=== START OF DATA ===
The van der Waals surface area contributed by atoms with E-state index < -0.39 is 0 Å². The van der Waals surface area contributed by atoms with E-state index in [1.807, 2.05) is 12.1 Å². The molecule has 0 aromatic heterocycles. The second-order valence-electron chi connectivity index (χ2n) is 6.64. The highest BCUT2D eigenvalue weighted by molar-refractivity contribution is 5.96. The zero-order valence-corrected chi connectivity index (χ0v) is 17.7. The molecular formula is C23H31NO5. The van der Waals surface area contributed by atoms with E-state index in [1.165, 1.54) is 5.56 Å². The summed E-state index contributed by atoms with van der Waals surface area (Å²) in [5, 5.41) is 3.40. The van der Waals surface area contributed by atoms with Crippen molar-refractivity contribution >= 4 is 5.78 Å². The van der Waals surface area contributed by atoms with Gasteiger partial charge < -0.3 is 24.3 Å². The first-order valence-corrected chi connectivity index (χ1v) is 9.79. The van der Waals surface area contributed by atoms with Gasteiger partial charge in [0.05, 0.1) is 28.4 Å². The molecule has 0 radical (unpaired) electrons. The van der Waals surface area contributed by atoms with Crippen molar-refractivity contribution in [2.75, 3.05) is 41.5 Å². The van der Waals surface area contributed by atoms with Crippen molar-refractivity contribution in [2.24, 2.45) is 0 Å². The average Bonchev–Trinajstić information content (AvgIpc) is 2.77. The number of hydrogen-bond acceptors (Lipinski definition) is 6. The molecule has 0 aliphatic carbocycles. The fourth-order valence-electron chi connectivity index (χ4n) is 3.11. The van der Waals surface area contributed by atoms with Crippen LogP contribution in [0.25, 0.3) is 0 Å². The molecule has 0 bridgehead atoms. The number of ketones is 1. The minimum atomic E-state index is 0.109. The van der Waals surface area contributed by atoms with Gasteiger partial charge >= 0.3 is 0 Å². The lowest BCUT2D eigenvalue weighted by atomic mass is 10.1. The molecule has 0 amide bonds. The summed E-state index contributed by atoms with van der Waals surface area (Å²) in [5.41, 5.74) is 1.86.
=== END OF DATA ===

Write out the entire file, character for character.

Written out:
The van der Waals surface area contributed by atoms with E-state index < -0.39 is 0 Å². The van der Waals surface area contributed by atoms with E-state index in [1.807, 2.05) is 12.1 Å². The molecule has 0 aromatic heterocycles. The second-order valence-electron chi connectivity index (χ2n) is 6.64. The highest BCUT2D eigenvalue weighted by molar-refractivity contribution is 5.96. The zero-order valence-corrected chi connectivity index (χ0v) is 17.7. The molecular formula is C23H31NO5. The van der Waals surface area contributed by atoms with E-state index in [1.165, 1.54) is 5.56 Å². The summed E-state index contributed by atoms with van der Waals surface area (Å²) in [5, 5.41) is 3.40. The van der Waals surface area contributed by atoms with Crippen molar-refractivity contribution >= 4 is 5.78 Å². The van der Waals surface area contributed by atoms with Gasteiger partial charge < -0.3 is 24.3 Å². The first-order valence-corrected chi connectivity index (χ1v) is 9.79. The van der Waals surface area contributed by atoms with Gasteiger partial charge in [0.05, 0.1) is 28.4 Å². The molecule has 0 radical (unpaired) electrons. The van der Waals surface area contributed by atoms with Crippen molar-refractivity contribution in [2.75, 3.05) is 41.5 Å². The van der Waals surface area contributed by atoms with Crippen molar-refractivity contribution in [2.24, 2.45) is 0 Å². The average Bonchev–Trinajstić information content (AvgIpc) is 2.77. The number of hydrogen-bond acceptors (Lipinski definition) is 6. The molecule has 0 aliphatic carbocycles. The fourth-order valence-electron chi connectivity index (χ4n) is 3.11. The van der Waals surface area contributed by atoms with Crippen LogP contribution in [0.25, 0.3) is 0 Å². The molecule has 0 bridgehead atoms. The number of ketones is 1. The minimum atomic E-state index is 0.109. The van der Waals surface area contributed by atoms with Gasteiger partial charge >= 0.3 is 0 Å². The lowest BCUT2D eigenvalue weighted by atomic mass is 10.1. The molecule has 0 amide bonds. The summed E-state index contributed by atoms with van der Waals surface area (Å²) in [5.41, 5.74) is 1.86.